Translating the analogy back to reality, I expect that somebody will have some script do things on my machine that I don't want to be done. I'm pretty sure that this will be a bug, not malicious intent, but this won't make things better.

-- JoachimDurchholz - 02 Jan 2001

I totally agree with Joachim - javascript is very bad for security - to force users to require javascript, or worse, java is destroying the simplicity which makes twiki work so well. Lotus Notes web interface is full of 'good idea' java applets, javascript and XML, and its a total disaster to secure, get working over ssl or use sensibly on a dial-up link.

Long live html...

Regarding the suggestion to re-write twiki in java - why bother? Perl is excellent at this stuff - any performance issues should be addressed with fastcgi or mod_perl, which would cover 95% of available web server platforms.

-- CrisBailiff - 08 Mar 2001

On quite a few server boxes, e.g. Linux, there is Perl support built in, while the Java support is fairly basic or even missing, often requiring a new version to be installed. As a Twiki admin, I can't quite see the benefit - Perl is quite easy to manage and is very compatible across different platforms.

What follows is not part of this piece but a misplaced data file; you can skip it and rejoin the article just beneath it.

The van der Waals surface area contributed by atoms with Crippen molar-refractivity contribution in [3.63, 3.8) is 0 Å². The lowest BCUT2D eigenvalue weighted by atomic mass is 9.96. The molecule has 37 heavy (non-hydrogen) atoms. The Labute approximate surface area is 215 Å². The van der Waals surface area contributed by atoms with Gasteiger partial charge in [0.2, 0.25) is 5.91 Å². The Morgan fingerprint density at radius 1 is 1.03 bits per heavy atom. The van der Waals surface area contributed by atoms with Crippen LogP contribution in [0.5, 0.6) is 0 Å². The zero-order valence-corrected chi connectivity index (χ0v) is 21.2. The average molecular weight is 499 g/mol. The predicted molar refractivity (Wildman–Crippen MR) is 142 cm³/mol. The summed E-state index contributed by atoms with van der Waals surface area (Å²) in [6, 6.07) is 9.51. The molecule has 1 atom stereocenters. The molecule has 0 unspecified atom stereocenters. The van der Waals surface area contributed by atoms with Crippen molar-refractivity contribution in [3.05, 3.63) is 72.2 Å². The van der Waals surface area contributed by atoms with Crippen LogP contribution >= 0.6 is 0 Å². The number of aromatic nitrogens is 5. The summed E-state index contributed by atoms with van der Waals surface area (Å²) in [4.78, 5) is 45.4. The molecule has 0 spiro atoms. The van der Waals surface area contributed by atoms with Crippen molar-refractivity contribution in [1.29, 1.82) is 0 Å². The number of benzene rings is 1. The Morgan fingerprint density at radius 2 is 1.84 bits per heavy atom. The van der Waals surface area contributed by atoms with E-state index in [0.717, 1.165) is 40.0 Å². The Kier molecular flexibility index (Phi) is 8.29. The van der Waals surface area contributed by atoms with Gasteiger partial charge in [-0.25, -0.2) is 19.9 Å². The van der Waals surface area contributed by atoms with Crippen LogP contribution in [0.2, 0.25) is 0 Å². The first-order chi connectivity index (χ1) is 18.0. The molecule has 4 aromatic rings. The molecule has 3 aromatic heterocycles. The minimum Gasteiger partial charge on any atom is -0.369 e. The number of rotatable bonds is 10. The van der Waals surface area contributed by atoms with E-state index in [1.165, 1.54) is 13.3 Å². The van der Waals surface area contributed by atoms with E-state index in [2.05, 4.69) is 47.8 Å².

But most importantly, I can't really see the advantage of switching languages in mid-stream, particularly since most TWiki developers probably prefer Perl (self-selection no doubt) - better, perhaps, to enhance a Java-based Wiki clone from the list at Wiki:WikiEngines . There are four Java-based Wiki clones listed there, and Wiki:DevWiki looks quite mature, it even includes a CVS backend.

-- RichardDonkin - 16 May 2001